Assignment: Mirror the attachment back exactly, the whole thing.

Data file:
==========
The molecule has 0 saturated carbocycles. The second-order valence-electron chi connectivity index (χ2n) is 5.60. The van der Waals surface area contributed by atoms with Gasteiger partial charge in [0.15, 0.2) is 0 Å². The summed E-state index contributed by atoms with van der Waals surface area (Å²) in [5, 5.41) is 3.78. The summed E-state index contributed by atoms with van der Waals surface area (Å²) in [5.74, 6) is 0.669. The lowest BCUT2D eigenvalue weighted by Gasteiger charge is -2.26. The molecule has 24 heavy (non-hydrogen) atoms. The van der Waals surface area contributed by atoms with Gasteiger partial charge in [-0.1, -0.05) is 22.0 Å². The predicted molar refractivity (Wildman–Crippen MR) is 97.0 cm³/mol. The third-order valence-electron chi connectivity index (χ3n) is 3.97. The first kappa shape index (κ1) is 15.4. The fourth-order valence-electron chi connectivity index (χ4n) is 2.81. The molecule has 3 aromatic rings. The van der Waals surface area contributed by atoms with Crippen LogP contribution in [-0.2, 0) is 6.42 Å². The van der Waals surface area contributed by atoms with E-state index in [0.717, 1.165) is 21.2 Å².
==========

The molecule has 0 saturated carbocycles. The second-order valence-electron chi connectivity index (χ2n) is 5.60. The van der Waals surface area contributed by atoms with Gasteiger partial charge in [0.15, 0.2) is 0 Å². The summed E-state index contributed by atoms with van der Waals surface area (Å²) in [5, 5.41) is 3.78. The summed E-state index contributed by atoms with van der Waals surface area (Å²) in [5.74, 6) is 0.669. The lowest BCUT2D eigenvalue weighted by Gasteiger charge is -2.26. The molecule has 24 heavy (non-hydrogen) atoms. The van der Waals surface area contributed by atoms with Gasteiger partial charge in [-0.1, -0.05) is 22.0 Å². The predicted molar refractivity (Wildman–Crippen MR) is 97.0 cm³/mol. The third-order valence-electron chi connectivity index (χ3n) is 3.97. The first kappa shape index (κ1) is 15.4. The fourth-order valence-electron chi connectivity index (χ4n) is 2.81. The molecule has 3 aromatic rings. The van der Waals surface area contributed by atoms with Crippen LogP contribution in [-0.2, 0) is 6.42 Å². The van der Waals surface area contributed by atoms with E-state index in [0.717, 1.165) is 21.2 Å².